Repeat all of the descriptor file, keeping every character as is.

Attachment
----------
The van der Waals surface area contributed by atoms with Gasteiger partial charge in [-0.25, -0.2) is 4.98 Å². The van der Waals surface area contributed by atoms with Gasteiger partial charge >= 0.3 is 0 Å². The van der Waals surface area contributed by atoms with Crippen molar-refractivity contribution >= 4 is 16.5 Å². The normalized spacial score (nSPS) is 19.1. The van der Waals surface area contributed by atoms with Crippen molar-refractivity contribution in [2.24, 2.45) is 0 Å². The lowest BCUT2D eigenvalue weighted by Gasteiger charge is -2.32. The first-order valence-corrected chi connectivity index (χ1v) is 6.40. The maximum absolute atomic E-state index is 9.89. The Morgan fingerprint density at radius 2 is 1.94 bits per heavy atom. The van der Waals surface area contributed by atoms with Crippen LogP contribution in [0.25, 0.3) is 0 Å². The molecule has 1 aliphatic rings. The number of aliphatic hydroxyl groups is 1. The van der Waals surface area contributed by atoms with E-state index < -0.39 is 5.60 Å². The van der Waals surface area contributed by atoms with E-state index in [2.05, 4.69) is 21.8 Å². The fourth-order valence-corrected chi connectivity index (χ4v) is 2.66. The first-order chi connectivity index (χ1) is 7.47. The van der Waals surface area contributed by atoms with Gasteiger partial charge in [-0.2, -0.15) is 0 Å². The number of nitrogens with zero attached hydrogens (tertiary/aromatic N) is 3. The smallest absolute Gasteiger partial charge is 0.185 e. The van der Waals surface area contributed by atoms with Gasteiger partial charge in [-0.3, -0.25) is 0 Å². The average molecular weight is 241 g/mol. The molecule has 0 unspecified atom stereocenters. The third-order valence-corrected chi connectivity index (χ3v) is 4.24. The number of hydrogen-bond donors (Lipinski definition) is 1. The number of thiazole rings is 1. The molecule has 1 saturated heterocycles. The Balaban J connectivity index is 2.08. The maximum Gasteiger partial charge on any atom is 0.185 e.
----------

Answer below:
The van der Waals surface area contributed by atoms with Gasteiger partial charge in [-0.25, -0.2) is 4.98 Å². The van der Waals surface area contributed by atoms with Gasteiger partial charge >= 0.3 is 0 Å². The van der Waals surface area contributed by atoms with Crippen molar-refractivity contribution >= 4 is 16.5 Å². The normalized spacial score (nSPS) is 19.1. The van der Waals surface area contributed by atoms with Crippen molar-refractivity contribution in [2.24, 2.45) is 0 Å². The lowest BCUT2D eigenvalue weighted by Gasteiger charge is -2.32. The first-order valence-corrected chi connectivity index (χ1v) is 6.40. The maximum absolute atomic E-state index is 9.89. The Morgan fingerprint density at radius 2 is 1.94 bits per heavy atom. The van der Waals surface area contributed by atoms with Crippen LogP contribution in [0.25, 0.3) is 0 Å². The molecule has 1 aliphatic rings. The number of aliphatic hydroxyl groups is 1. The van der Waals surface area contributed by atoms with E-state index < -0.39 is 5.60 Å². The van der Waals surface area contributed by atoms with E-state index in [2.05, 4.69) is 21.8 Å². The fourth-order valence-corrected chi connectivity index (χ4v) is 2.66. The first-order chi connectivity index (χ1) is 7.47. The van der Waals surface area contributed by atoms with Gasteiger partial charge in [-0.2, -0.15) is 0 Å². The number of nitrogens with zero attached hydrogens (tertiary/aromatic N) is 3. The smallest absolute Gasteiger partial charge is 0.185 e. The van der Waals surface area contributed by atoms with Gasteiger partial charge in [-0.3, -0.25) is 0 Å². The average molecular weight is 241 g/mol. The molecule has 0 unspecified atom stereocenters. The third-order valence-corrected chi connectivity index (χ3v) is 4.24. The number of hydrogen-bond donors (Lipinski definition) is 1. The number of thiazole rings is 1. The molecule has 1 saturated heterocycles. The Balaban J connectivity index is 2.08. The maximum Gasteiger partial charge on any atom is 0.185 e.